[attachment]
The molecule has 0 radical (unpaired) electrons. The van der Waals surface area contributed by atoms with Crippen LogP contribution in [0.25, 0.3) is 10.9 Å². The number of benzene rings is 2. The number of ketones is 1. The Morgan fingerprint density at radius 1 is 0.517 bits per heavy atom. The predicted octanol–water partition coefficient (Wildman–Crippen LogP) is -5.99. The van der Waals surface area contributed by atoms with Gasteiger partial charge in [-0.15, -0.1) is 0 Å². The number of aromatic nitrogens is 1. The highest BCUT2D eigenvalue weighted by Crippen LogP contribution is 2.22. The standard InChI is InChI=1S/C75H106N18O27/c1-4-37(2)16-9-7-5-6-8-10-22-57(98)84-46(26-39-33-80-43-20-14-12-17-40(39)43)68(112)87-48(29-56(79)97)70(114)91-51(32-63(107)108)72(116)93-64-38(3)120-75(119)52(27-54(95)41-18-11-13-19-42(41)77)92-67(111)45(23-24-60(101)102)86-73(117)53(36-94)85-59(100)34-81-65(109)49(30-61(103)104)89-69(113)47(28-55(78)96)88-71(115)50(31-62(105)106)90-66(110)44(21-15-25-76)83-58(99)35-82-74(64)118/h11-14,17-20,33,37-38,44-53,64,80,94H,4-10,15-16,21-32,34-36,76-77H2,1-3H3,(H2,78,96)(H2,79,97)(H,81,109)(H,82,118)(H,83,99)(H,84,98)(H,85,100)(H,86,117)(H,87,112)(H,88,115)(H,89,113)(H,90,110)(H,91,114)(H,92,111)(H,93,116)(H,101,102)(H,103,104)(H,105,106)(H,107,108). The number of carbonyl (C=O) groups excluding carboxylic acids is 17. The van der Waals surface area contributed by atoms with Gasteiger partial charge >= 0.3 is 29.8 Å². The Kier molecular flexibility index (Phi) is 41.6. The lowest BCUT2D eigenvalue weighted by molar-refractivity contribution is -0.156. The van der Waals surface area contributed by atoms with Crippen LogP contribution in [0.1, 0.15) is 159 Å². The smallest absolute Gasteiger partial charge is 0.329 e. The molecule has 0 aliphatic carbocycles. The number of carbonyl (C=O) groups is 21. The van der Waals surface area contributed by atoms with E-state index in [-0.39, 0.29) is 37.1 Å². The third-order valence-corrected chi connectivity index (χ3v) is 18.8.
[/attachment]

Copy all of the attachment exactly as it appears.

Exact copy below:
The molecule has 0 radical (unpaired) electrons. The van der Waals surface area contributed by atoms with Crippen LogP contribution in [0.25, 0.3) is 10.9 Å². The number of benzene rings is 2. The number of ketones is 1. The Morgan fingerprint density at radius 1 is 0.517 bits per heavy atom. The predicted octanol–water partition coefficient (Wildman–Crippen LogP) is -5.99. The van der Waals surface area contributed by atoms with Gasteiger partial charge in [-0.15, -0.1) is 0 Å². The number of aromatic nitrogens is 1. The highest BCUT2D eigenvalue weighted by Crippen LogP contribution is 2.22. The standard InChI is InChI=1S/C75H106N18O27/c1-4-37(2)16-9-7-5-6-8-10-22-57(98)84-46(26-39-33-80-43-20-14-12-17-40(39)43)68(112)87-48(29-56(79)97)70(114)91-51(32-63(107)108)72(116)93-64-38(3)120-75(119)52(27-54(95)41-18-11-13-19-42(41)77)92-67(111)45(23-24-60(101)102)86-73(117)53(36-94)85-59(100)34-81-65(109)49(30-61(103)104)89-69(113)47(28-55(78)96)88-71(115)50(31-62(105)106)90-66(110)44(21-15-25-76)83-58(99)35-82-74(64)118/h11-14,17-20,33,37-38,44-53,64,80,94H,4-10,15-16,21-32,34-36,76-77H2,1-3H3,(H2,78,96)(H2,79,97)(H,81,109)(H,82,118)(H,83,99)(H,84,98)(H,85,100)(H,86,117)(H,87,112)(H,88,115)(H,89,113)(H,90,110)(H,91,114)(H,92,111)(H,93,116)(H,101,102)(H,103,104)(H,105,106)(H,107,108). The number of carbonyl (C=O) groups excluding carboxylic acids is 17. The van der Waals surface area contributed by atoms with Gasteiger partial charge >= 0.3 is 29.8 Å². The Kier molecular flexibility index (Phi) is 41.6. The lowest BCUT2D eigenvalue weighted by molar-refractivity contribution is -0.156. The van der Waals surface area contributed by atoms with Crippen LogP contribution in [0.1, 0.15) is 159 Å². The smallest absolute Gasteiger partial charge is 0.329 e. The molecule has 0 aliphatic carbocycles. The number of carbonyl (C=O) groups is 21. The van der Waals surface area contributed by atoms with E-state index in [-0.39, 0.29) is 37.1 Å². The third-order valence-corrected chi connectivity index (χ3v) is 18.8.